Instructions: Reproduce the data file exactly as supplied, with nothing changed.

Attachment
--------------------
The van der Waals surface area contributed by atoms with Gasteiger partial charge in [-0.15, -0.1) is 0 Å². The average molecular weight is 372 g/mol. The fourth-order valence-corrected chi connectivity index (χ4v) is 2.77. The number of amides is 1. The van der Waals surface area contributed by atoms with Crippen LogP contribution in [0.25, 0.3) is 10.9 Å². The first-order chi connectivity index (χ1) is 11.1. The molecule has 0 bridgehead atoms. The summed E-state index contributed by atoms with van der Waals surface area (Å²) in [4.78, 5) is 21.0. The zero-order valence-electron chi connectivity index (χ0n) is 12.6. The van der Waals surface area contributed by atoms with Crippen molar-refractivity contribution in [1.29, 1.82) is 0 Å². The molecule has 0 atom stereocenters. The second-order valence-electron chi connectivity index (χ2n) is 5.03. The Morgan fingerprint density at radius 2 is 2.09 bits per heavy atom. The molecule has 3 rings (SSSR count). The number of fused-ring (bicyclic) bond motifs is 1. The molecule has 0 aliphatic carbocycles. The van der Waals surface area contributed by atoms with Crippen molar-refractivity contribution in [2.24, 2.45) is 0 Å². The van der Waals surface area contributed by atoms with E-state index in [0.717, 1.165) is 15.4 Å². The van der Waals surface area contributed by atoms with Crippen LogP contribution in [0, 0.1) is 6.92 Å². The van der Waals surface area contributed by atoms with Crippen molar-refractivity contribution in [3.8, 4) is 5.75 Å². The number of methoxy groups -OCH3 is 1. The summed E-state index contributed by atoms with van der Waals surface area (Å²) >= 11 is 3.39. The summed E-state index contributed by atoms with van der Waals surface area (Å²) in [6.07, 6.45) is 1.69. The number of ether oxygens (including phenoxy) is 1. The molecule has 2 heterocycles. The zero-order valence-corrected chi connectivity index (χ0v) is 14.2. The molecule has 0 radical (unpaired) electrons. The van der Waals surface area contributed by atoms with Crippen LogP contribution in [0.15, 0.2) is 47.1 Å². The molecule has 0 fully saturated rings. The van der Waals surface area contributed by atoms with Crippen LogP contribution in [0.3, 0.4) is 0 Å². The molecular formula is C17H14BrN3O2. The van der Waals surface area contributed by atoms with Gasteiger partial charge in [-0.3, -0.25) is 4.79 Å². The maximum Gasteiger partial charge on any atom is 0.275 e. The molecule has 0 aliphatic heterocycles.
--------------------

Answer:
The van der Waals surface area contributed by atoms with Gasteiger partial charge in [-0.15, -0.1) is 0 Å². The average molecular weight is 372 g/mol. The fourth-order valence-corrected chi connectivity index (χ4v) is 2.77. The number of amides is 1. The van der Waals surface area contributed by atoms with Crippen LogP contribution in [0.25, 0.3) is 10.9 Å². The first-order chi connectivity index (χ1) is 11.1. The molecule has 0 bridgehead atoms. The summed E-state index contributed by atoms with van der Waals surface area (Å²) in [4.78, 5) is 21.0. The zero-order valence-electron chi connectivity index (χ0n) is 12.6. The van der Waals surface area contributed by atoms with Crippen molar-refractivity contribution in [1.29, 1.82) is 0 Å². The molecule has 0 atom stereocenters. The second-order valence-electron chi connectivity index (χ2n) is 5.03. The Morgan fingerprint density at radius 2 is 2.09 bits per heavy atom. The molecule has 3 rings (SSSR count). The number of fused-ring (bicyclic) bond motifs is 1. The molecule has 0 aliphatic carbocycles. The van der Waals surface area contributed by atoms with Crippen molar-refractivity contribution in [2.24, 2.45) is 0 Å². The van der Waals surface area contributed by atoms with E-state index in [0.717, 1.165) is 15.4 Å². The van der Waals surface area contributed by atoms with Crippen LogP contribution in [0, 0.1) is 6.92 Å². The van der Waals surface area contributed by atoms with Crippen molar-refractivity contribution in [3.8, 4) is 5.75 Å². The number of methoxy groups -OCH3 is 1. The summed E-state index contributed by atoms with van der Waals surface area (Å²) >= 11 is 3.39. The summed E-state index contributed by atoms with van der Waals surface area (Å²) in [6.07, 6.45) is 1.69. The number of ether oxygens (including phenoxy) is 1. The molecule has 2 heterocycles. The zero-order valence-corrected chi connectivity index (χ0v) is 14.2. The molecule has 0 radical (unpaired) electrons. The van der Waals surface area contributed by atoms with Crippen LogP contribution in [0.15, 0.2) is 47.1 Å². The molecule has 0 fully saturated rings. The van der Waals surface area contributed by atoms with Crippen LogP contribution in [0.3, 0.4) is 0 Å². The molecular formula is C17H14BrN3O2. The van der Waals surface area contributed by atoms with Gasteiger partial charge in [-0.3, -0.25) is 4.79 Å². The maximum Gasteiger partial charge on any atom is 0.275 e. The molecule has 0 aliphatic heterocycles.